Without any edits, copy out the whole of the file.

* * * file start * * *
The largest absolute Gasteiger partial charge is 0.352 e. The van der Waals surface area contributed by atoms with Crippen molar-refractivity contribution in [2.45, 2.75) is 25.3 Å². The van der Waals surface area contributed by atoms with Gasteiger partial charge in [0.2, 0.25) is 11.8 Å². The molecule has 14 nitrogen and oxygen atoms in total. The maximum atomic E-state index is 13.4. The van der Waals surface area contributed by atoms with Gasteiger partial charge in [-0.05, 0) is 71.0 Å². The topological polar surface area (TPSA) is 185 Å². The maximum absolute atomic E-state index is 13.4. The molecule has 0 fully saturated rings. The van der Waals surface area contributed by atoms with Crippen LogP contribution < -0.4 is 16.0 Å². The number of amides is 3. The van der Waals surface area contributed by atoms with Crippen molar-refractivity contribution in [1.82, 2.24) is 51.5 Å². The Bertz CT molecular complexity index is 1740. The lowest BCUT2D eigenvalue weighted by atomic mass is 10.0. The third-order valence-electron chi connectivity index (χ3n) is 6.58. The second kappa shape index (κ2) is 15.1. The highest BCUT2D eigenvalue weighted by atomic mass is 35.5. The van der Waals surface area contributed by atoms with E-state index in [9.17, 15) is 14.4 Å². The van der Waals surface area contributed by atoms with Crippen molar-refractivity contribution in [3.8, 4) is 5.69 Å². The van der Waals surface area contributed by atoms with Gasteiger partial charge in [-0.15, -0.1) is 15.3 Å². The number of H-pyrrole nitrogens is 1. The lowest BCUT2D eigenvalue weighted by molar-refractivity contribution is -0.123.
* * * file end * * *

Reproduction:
The largest absolute Gasteiger partial charge is 0.352 e. The van der Waals surface area contributed by atoms with Crippen molar-refractivity contribution in [2.45, 2.75) is 25.3 Å². The van der Waals surface area contributed by atoms with Gasteiger partial charge in [0.2, 0.25) is 11.8 Å². The molecule has 14 nitrogen and oxygen atoms in total. The maximum atomic E-state index is 13.4. The van der Waals surface area contributed by atoms with Gasteiger partial charge in [-0.05, 0) is 71.0 Å². The topological polar surface area (TPSA) is 185 Å². The maximum absolute atomic E-state index is 13.4. The molecule has 0 fully saturated rings. The van der Waals surface area contributed by atoms with Crippen LogP contribution < -0.4 is 16.0 Å². The number of amides is 3. The van der Waals surface area contributed by atoms with Crippen molar-refractivity contribution in [1.82, 2.24) is 51.5 Å². The Bertz CT molecular complexity index is 1740. The lowest BCUT2D eigenvalue weighted by atomic mass is 10.0. The third-order valence-electron chi connectivity index (χ3n) is 6.58. The second kappa shape index (κ2) is 15.1. The highest BCUT2D eigenvalue weighted by atomic mass is 35.5. The van der Waals surface area contributed by atoms with E-state index in [9.17, 15) is 14.4 Å². The van der Waals surface area contributed by atoms with Crippen molar-refractivity contribution in [3.8, 4) is 5.69 Å². The van der Waals surface area contributed by atoms with Gasteiger partial charge in [-0.15, -0.1) is 15.3 Å². The number of H-pyrrole nitrogens is 1. The lowest BCUT2D eigenvalue weighted by molar-refractivity contribution is -0.123.